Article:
Sermon Details

A Brilliant Brokenness

February 7, 2021
Wabash Avenue Presbyterian Church in Crawfordsville, IN, invites you to join us as we worship in this time of SARS-CoV-2. Today's virtual service features Rev. John Van Nuys leading worship and preaching the sermon, "A Brilliant Brokenness". The Scripture for today is Matthew 5:14-16. Jennie Fights Swick sings "Immortal, Invisible, Only God Wise" and "What is the World Like".
(14) “You are the light of the world. A city built on a hill cannot be hid. (15) No one after lighting a lamp puts it under the bushel basket, but on the lamp stand, and it gives light to all in the house. (16) In the same way, let your light shine before others, so that they may see your good works and give glory to your Father in heaven.”
– Matthew 5:14-16

In John’s gospel, Jesus says, “I am the light of the world. In Matthew’s gospel, Jesus says, “YOU are the light of the world. To teach kids this, I give them mirrors. Then I shine a flashlight toward each who raises their mirror to reflect the light.

You are a child of God. God loves you. We love God back by reflecting God’s goodness. As our lives mirror God’s love, our lives sync up with God’s purpose. We become who God created us to be. Mirroring God who is love, we become loving. Our lives fill with light. We reflect that light. And in so doing, we become the light of the world. God’s light shines through our love and things change. The world becomes less wrong and more right.

The actor Kirk Douglas usually played tough guys, but his hardest role was playing the tormented artist Vincent Van Gogh. “It was painful,” Douglas said. “To understand his vision, I tried to bring his passion, art, confusion, and fury into me, which was painful. I didn’t watch that movie for years. I didn’t want that pain.”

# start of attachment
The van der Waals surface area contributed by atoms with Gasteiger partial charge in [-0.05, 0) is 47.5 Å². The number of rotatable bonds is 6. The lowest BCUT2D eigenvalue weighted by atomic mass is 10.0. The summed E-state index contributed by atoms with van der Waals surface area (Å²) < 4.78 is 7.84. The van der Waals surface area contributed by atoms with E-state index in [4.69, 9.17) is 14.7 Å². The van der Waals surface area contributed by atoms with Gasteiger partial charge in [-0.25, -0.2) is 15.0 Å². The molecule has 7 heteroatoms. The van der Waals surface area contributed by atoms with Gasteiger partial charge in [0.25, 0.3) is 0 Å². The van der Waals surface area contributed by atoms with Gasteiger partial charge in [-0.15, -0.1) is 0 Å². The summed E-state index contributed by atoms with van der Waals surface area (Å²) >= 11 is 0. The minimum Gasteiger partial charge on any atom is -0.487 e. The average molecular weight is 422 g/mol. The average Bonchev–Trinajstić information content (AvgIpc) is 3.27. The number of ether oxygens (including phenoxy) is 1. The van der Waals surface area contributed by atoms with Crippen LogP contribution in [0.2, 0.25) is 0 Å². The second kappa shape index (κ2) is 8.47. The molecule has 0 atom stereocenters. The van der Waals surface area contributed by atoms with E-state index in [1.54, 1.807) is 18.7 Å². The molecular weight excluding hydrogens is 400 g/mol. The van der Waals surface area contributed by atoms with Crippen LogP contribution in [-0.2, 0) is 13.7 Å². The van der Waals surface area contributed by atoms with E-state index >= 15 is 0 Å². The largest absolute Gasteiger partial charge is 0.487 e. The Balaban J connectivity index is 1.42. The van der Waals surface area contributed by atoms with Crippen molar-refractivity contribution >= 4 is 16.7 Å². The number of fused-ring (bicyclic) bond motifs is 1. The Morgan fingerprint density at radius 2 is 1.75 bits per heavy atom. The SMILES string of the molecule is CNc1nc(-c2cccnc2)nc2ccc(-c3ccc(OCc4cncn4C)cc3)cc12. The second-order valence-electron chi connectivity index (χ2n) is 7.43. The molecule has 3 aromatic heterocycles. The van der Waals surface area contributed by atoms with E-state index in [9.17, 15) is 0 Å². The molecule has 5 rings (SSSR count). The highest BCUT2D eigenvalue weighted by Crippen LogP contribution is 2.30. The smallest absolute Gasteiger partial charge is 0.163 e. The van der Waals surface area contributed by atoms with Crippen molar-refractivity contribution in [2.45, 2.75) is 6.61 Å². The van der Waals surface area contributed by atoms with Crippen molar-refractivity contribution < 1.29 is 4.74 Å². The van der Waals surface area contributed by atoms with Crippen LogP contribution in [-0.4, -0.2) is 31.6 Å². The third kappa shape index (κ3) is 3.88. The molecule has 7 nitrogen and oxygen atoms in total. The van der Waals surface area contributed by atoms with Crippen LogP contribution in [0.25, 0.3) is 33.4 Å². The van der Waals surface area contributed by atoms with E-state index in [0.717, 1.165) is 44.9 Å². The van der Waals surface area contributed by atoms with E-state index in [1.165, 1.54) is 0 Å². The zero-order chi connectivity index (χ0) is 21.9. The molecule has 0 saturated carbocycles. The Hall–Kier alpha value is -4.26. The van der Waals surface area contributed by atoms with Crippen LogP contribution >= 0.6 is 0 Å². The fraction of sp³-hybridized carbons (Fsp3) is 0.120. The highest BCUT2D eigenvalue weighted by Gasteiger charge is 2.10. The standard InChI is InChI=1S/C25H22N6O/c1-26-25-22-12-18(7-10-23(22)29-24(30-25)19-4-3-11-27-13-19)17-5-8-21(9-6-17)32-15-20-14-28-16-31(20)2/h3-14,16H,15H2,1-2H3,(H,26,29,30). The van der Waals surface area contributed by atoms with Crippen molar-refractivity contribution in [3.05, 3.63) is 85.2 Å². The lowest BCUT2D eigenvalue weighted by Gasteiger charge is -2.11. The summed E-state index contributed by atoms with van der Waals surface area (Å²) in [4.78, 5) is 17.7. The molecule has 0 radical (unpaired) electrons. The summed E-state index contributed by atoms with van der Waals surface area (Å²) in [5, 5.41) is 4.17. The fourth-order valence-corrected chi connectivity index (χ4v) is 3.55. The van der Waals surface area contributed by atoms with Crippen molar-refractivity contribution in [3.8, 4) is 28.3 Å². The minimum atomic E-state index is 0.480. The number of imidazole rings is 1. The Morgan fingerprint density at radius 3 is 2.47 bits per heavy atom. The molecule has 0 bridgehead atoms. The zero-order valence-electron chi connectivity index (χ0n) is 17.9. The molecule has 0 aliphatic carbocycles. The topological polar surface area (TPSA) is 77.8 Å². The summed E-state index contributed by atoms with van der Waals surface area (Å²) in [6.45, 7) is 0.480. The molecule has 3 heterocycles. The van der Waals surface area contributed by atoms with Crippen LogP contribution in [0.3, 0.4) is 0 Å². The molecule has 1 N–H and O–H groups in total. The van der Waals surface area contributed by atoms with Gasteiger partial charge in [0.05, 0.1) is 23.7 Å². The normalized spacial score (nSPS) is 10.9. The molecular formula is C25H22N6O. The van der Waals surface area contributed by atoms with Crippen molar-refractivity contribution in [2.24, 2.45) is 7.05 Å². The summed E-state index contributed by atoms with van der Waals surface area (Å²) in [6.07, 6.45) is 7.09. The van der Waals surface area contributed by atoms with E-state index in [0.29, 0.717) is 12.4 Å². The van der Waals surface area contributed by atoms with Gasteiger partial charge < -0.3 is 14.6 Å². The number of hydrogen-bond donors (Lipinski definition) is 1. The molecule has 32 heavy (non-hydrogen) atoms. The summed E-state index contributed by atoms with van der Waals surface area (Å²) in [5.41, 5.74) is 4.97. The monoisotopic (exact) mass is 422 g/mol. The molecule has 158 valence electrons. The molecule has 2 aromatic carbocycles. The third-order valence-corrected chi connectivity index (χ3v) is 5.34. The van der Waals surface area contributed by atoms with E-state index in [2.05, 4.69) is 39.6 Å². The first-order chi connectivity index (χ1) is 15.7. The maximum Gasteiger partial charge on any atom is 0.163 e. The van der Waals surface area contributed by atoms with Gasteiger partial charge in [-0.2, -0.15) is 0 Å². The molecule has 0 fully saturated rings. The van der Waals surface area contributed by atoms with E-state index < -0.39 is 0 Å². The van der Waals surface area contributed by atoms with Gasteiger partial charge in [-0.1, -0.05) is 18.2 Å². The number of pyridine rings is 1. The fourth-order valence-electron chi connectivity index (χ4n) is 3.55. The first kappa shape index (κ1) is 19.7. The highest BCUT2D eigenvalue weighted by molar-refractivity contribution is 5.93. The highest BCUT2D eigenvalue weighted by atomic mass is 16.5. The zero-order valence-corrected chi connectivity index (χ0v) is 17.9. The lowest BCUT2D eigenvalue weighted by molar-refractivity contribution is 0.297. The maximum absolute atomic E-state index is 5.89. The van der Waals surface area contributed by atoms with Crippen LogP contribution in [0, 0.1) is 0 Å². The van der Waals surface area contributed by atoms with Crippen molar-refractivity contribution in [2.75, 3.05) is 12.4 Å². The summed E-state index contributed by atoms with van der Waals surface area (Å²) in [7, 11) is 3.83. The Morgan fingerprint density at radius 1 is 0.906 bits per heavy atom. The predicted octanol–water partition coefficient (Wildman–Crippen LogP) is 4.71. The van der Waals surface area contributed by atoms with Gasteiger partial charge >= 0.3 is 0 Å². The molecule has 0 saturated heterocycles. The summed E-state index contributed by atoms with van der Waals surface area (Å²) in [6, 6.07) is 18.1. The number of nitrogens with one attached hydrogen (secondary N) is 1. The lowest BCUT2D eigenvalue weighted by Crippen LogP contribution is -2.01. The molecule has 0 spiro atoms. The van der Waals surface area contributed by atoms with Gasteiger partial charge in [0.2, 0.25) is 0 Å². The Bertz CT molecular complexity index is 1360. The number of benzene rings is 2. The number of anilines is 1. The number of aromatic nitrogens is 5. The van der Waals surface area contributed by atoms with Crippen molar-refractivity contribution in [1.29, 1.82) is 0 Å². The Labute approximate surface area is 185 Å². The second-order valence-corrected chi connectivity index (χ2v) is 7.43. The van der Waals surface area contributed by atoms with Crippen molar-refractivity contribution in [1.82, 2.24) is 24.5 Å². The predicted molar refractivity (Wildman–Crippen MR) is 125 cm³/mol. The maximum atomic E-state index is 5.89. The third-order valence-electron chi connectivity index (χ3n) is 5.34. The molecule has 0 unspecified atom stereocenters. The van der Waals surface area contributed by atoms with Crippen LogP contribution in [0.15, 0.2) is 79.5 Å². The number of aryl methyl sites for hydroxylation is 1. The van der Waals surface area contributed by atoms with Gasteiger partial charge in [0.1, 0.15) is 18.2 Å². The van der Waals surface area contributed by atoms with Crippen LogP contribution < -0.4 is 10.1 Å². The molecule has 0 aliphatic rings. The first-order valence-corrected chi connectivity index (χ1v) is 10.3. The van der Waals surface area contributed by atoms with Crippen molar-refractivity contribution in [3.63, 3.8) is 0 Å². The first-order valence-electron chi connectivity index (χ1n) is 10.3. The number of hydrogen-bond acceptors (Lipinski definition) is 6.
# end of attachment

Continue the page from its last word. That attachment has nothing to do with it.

As moral actors, we who belong to God are to bring God’s vision for the world to life. When we are loving, forgiving, humble, reverent, and peaceable; when we bring those godly virtues into our hearts, relationships, and lives, it doesn’t bring pain. It leads to joy. It banishes the darkness, bringing us into the light where our best lives can be found.

By grace, it’s possible. The world’s darkness seems invincible, but God’s light is infinitely stronger. One of the worst events to befall my family was when an arsonist set fire to our barn. We were away on vacation, and when we got home our neighbors had transformed everything. They rounded up scattered livestock, rebuilt fencing, and plowed under the charred remains. Yes, we were sad because of the bad that had happened, but we were amazed — blessed — by the goodness and kindness that had been shared.

That happened 50 years ago. Whenever I think of that dark memory, I always remember the light, the kindness, and the good that was shown (shone) to us by God through our community.